Online gossip site TMZ.com's live Web cam, which has taken to streaming videos of celebrities dining at alfresco lunch spots, is starting to provoke some anger.

"I find it abhorrent and an invasion of privacy," said Richard Irving, co-founder of the Ivy restaurant on Robertson Boulevard in Beverly Hills, a longtime hangout for Hollywood celebrities and the photographers who follow them. "We've always had our share of paparazzi but this is much more invasive."

TMZ photographers recently began camping out for hours near about a dozen restaurants, hitting different ones on different days. The Ivy is a favored spot because it's easy to film over its low-slung white picket fence and to get good shots of celebrities eating lunch on the patio.

Unlike TMZ's television show, which typically features 30-second video clips of celebrities coming to and going from restaurants, bars and courthouses, TMZ's unflinching electronic eye near the restaurants streams live video for hours at a time.

There are state and federal privacy and property laws that can prevent the paparazzi from trespassing or using a telephoto lens to view private property, but the Ivy's cozy street-side patio makes for easy and legal views.

California's so-called "stalkerazzi" law, first enacted in 1998 and then amended in 2005, is designed to protect mostly celebrities from overly aggressive photographers or fans who crash into stars' cars or cause their famous prey to injure themselves.

But there has to be injury, or at least intent to harm, before the law can be enforced, said Patricia Mayer, entertainment attorney at Los Angeles-based Mitchell Silberberg & Knupp.

Ivy employees have resorted to re-positioning the restaurant's large umbrellas along the patio's perimeter to try to shield guests from TMZ's video voyeurism.

TMZ executives refused to comment on the company's paparazzi-like tactics or its relationship with area restaurants.

The Web site wouldn't set up a permanent Web cam that could be damaged or stolen, so TMZ photographers roam the city day and night capturing celebrities and their entourages at such celebrity-favored eateries as Johnny Rockets on Melrose Avenue, Good Earth in Westwood and Pink's hot dog stand on La Brea Avenue.

Fame and frankfurters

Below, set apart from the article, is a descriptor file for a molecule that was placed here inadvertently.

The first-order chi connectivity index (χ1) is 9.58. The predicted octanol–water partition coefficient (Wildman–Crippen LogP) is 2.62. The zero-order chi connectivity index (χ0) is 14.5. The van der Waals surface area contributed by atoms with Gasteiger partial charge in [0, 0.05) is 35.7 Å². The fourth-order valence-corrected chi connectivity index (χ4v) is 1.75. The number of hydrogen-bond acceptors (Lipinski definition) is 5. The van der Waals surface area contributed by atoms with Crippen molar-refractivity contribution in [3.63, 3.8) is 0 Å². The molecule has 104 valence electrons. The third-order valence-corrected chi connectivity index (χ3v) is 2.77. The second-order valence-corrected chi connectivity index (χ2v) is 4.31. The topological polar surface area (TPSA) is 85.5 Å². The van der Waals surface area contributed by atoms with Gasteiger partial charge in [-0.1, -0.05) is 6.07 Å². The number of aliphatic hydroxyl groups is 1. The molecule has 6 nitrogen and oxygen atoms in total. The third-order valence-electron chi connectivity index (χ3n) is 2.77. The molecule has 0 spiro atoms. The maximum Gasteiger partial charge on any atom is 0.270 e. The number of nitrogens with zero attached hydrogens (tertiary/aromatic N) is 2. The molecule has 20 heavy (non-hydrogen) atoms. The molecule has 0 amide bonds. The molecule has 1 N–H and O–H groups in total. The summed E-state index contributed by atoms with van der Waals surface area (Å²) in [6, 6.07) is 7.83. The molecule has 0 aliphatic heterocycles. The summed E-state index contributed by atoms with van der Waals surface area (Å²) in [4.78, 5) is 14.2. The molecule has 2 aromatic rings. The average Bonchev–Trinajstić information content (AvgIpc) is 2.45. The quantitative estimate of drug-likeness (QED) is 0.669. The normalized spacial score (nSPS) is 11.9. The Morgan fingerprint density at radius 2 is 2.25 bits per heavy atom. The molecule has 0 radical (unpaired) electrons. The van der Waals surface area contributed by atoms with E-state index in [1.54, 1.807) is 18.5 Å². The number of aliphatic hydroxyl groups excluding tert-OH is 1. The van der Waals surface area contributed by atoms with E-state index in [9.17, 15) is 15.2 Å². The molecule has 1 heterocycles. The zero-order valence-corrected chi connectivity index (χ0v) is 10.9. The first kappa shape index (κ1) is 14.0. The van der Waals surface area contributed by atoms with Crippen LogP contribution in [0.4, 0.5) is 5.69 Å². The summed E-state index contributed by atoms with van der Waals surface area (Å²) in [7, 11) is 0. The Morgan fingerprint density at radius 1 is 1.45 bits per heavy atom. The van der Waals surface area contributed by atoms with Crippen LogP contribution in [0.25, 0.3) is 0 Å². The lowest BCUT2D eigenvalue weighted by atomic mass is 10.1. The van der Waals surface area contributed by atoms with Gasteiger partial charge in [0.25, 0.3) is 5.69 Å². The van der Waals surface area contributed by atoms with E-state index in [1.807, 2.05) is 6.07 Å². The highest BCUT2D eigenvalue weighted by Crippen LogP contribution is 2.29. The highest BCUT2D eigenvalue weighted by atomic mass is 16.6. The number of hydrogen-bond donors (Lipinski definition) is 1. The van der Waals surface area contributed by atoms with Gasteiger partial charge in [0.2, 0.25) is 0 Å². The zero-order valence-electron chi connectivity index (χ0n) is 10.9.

Some like the attention.

Pink's, which has been a favorite of actors such as Danny DeVito and Laurence Fishburne, doesn't have any problem with being featured on TMZ, whose photographers stake the place out late at night to catch tipsy celebrities after an evening of bar hopping.

"I think that it's kinda cool," said Tom West, operations manager at the 65-year-old hot dog stand.

TMZ began using the Web cam feature on its Web site in October, when Britney Spears was fighting for visitation rights in court. At first, the Web cam was only used for about an hour every day but it's now on all day long. Last week it streamed video from Santa Monica Superior Court, where Zsa Zsa Gabor's husband, Prince Fritz von Anhalt, was on trial for allegedly assaulting a freelance photographer near the Ivy. The alleged assault was caught on video by TMZ.

Even before introducing its Web casting, TMZ.com was already the nation's No. 1 most visited entertainment Web site, with about 10 million unique visitors a month. When the Web cam feature was first made the centerpiece of TMZ's home page, traffic increased to more than 11 million visitors a month, according to ComScore Media Matrix.

But the Web cam glitter may be wearing off. ComScore recently reported that visits to TMZ.com had dropped off to about 9 million during February.

Publicist and author Michael Levine said the boredom factor could become significant.

"We're living in a type of society in which you have to keep upping the dosage," Levine said. "If the Web cam continues to make money, it will be on the site. But if people get bored with it, then it won't."

TMZ is a joint venture between AOL, Time Warner's online division, and TelePictures, one of its TV production units. The company has offices on Sunset Boulevard in Hollywood with about 100 employees who work on the Web site and TV show.

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